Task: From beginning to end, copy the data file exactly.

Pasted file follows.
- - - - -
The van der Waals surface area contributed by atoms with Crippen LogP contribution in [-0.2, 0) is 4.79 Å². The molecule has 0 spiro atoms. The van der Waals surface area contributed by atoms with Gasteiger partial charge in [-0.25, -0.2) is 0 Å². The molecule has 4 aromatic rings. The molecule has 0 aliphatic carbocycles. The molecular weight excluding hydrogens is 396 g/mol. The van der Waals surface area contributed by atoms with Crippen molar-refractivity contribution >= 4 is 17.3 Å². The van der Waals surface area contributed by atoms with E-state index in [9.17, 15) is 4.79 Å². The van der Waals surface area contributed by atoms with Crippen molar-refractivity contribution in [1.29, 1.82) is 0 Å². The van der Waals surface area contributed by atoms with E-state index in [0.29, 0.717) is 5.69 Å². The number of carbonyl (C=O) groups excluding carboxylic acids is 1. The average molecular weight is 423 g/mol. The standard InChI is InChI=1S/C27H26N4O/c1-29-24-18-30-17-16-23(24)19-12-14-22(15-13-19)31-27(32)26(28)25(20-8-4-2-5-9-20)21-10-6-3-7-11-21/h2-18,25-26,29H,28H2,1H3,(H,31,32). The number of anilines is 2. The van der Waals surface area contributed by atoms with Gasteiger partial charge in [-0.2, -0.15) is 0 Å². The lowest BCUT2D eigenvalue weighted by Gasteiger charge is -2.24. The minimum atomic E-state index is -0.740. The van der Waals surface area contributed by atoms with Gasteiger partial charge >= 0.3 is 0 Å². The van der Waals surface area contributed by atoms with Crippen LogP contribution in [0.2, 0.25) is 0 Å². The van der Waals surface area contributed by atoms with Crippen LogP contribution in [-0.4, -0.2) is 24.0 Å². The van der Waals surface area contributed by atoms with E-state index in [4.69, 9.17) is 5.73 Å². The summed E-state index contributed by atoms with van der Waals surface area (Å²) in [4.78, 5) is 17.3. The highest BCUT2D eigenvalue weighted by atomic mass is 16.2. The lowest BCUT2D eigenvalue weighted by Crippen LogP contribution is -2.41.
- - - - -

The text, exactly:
The van der Waals surface area contributed by atoms with Crippen LogP contribution in [-0.2, 0) is 4.79 Å². The molecule has 0 spiro atoms. The van der Waals surface area contributed by atoms with Gasteiger partial charge in [-0.25, -0.2) is 0 Å². The molecule has 4 aromatic rings. The molecule has 0 aliphatic carbocycles. The molecular weight excluding hydrogens is 396 g/mol. The van der Waals surface area contributed by atoms with Crippen molar-refractivity contribution >= 4 is 17.3 Å². The van der Waals surface area contributed by atoms with E-state index in [9.17, 15) is 4.79 Å². The van der Waals surface area contributed by atoms with Crippen molar-refractivity contribution in [1.29, 1.82) is 0 Å². The van der Waals surface area contributed by atoms with E-state index in [0.29, 0.717) is 5.69 Å². The number of carbonyl (C=O) groups excluding carboxylic acids is 1. The average molecular weight is 423 g/mol. The standard InChI is InChI=1S/C27H26N4O/c1-29-24-18-30-17-16-23(24)19-12-14-22(15-13-19)31-27(32)26(28)25(20-8-4-2-5-9-20)21-10-6-3-7-11-21/h2-18,25-26,29H,28H2,1H3,(H,31,32). The number of anilines is 2. The van der Waals surface area contributed by atoms with Gasteiger partial charge in [-0.2, -0.15) is 0 Å². The lowest BCUT2D eigenvalue weighted by Gasteiger charge is -2.24. The minimum atomic E-state index is -0.740. The van der Waals surface area contributed by atoms with Gasteiger partial charge >= 0.3 is 0 Å². The van der Waals surface area contributed by atoms with Crippen LogP contribution in [0.2, 0.25) is 0 Å². The van der Waals surface area contributed by atoms with Crippen LogP contribution in [-0.4, -0.2) is 24.0 Å². The van der Waals surface area contributed by atoms with E-state index in [4.69, 9.17) is 5.73 Å². The summed E-state index contributed by atoms with van der Waals surface area (Å²) in [4.78, 5) is 17.3. The highest BCUT2D eigenvalue weighted by atomic mass is 16.2. The lowest BCUT2D eigenvalue weighted by Crippen LogP contribution is -2.41.